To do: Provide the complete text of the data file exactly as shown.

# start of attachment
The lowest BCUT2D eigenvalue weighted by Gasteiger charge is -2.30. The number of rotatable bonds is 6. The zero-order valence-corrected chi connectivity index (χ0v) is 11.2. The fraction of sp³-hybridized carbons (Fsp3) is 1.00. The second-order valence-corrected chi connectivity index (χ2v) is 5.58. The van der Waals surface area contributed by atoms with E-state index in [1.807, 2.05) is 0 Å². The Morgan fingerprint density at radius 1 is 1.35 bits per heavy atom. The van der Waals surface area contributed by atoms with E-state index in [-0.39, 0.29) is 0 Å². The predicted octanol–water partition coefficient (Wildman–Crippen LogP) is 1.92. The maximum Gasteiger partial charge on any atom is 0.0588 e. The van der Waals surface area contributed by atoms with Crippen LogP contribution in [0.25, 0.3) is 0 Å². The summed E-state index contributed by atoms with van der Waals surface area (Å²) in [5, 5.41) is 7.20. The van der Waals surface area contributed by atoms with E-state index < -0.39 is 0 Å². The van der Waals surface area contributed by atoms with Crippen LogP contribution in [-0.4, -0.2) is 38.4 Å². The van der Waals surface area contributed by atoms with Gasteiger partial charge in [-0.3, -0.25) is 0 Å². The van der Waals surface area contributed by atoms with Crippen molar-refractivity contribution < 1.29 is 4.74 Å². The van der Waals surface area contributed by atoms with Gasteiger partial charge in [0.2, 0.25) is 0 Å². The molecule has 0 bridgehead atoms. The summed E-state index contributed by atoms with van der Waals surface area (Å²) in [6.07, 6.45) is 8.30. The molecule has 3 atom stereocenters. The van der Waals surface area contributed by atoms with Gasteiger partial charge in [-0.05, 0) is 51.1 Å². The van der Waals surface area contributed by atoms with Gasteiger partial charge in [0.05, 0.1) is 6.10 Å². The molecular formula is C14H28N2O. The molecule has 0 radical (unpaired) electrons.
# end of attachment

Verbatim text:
The lowest BCUT2D eigenvalue weighted by Gasteiger charge is -2.30. The number of rotatable bonds is 6. The zero-order valence-corrected chi connectivity index (χ0v) is 11.2. The fraction of sp³-hybridized carbons (Fsp3) is 1.00. The second-order valence-corrected chi connectivity index (χ2v) is 5.58. The van der Waals surface area contributed by atoms with E-state index in [1.807, 2.05) is 0 Å². The Morgan fingerprint density at radius 1 is 1.35 bits per heavy atom. The van der Waals surface area contributed by atoms with E-state index in [-0.39, 0.29) is 0 Å². The predicted octanol–water partition coefficient (Wildman–Crippen LogP) is 1.92. The maximum Gasteiger partial charge on any atom is 0.0588 e. The van der Waals surface area contributed by atoms with Crippen LogP contribution in [0.25, 0.3) is 0 Å². The summed E-state index contributed by atoms with van der Waals surface area (Å²) in [5, 5.41) is 7.20. The van der Waals surface area contributed by atoms with E-state index < -0.39 is 0 Å². The van der Waals surface area contributed by atoms with Crippen LogP contribution in [-0.4, -0.2) is 38.4 Å². The van der Waals surface area contributed by atoms with Gasteiger partial charge in [-0.3, -0.25) is 0 Å². The van der Waals surface area contributed by atoms with Crippen molar-refractivity contribution < 1.29 is 4.74 Å². The van der Waals surface area contributed by atoms with Gasteiger partial charge in [0.2, 0.25) is 0 Å². The molecule has 0 bridgehead atoms. The summed E-state index contributed by atoms with van der Waals surface area (Å²) in [6.07, 6.45) is 8.30. The molecule has 3 atom stereocenters. The van der Waals surface area contributed by atoms with Gasteiger partial charge in [-0.05, 0) is 51.1 Å². The van der Waals surface area contributed by atoms with Gasteiger partial charge in [0.05, 0.1) is 6.10 Å². The molecular formula is C14H28N2O. The molecule has 0 radical (unpaired) electrons.